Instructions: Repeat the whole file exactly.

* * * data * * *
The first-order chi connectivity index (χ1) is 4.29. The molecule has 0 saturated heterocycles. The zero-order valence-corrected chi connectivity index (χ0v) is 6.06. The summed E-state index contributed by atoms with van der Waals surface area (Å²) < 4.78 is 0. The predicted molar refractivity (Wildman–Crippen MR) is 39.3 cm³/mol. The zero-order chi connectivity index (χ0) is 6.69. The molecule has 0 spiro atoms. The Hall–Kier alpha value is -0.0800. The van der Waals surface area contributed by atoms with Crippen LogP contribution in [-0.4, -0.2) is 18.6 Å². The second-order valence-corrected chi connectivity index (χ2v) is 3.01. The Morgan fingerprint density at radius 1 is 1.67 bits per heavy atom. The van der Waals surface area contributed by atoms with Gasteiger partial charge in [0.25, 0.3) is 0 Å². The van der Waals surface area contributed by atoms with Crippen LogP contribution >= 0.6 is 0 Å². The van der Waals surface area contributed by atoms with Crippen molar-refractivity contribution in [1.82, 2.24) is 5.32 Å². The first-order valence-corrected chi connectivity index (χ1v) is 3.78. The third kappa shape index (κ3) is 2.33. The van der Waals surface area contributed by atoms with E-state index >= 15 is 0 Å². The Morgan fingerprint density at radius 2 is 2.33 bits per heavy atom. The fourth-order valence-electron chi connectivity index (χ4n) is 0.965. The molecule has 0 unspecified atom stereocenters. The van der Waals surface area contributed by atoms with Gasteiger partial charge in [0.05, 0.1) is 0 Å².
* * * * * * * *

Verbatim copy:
The first-order chi connectivity index (χ1) is 4.29. The molecule has 0 saturated heterocycles. The zero-order valence-corrected chi connectivity index (χ0v) is 6.06. The summed E-state index contributed by atoms with van der Waals surface area (Å²) < 4.78 is 0. The predicted molar refractivity (Wildman–Crippen MR) is 39.3 cm³/mol. The zero-order chi connectivity index (χ0) is 6.69. The molecule has 0 spiro atoms. The Hall–Kier alpha value is -0.0800. The van der Waals surface area contributed by atoms with Crippen LogP contribution in [-0.4, -0.2) is 18.6 Å². The second-order valence-corrected chi connectivity index (χ2v) is 3.01. The Morgan fingerprint density at radius 1 is 1.67 bits per heavy atom. The van der Waals surface area contributed by atoms with Gasteiger partial charge in [0.25, 0.3) is 0 Å². The van der Waals surface area contributed by atoms with Crippen LogP contribution >= 0.6 is 0 Å². The van der Waals surface area contributed by atoms with Crippen molar-refractivity contribution in [1.82, 2.24) is 5.32 Å². The first-order valence-corrected chi connectivity index (χ1v) is 3.78. The third kappa shape index (κ3) is 2.33. The van der Waals surface area contributed by atoms with E-state index >= 15 is 0 Å². The Morgan fingerprint density at radius 2 is 2.33 bits per heavy atom. The fourth-order valence-electron chi connectivity index (χ4n) is 0.965. The molecule has 0 unspecified atom stereocenters. The van der Waals surface area contributed by atoms with Gasteiger partial charge in [0.05, 0.1) is 0 Å².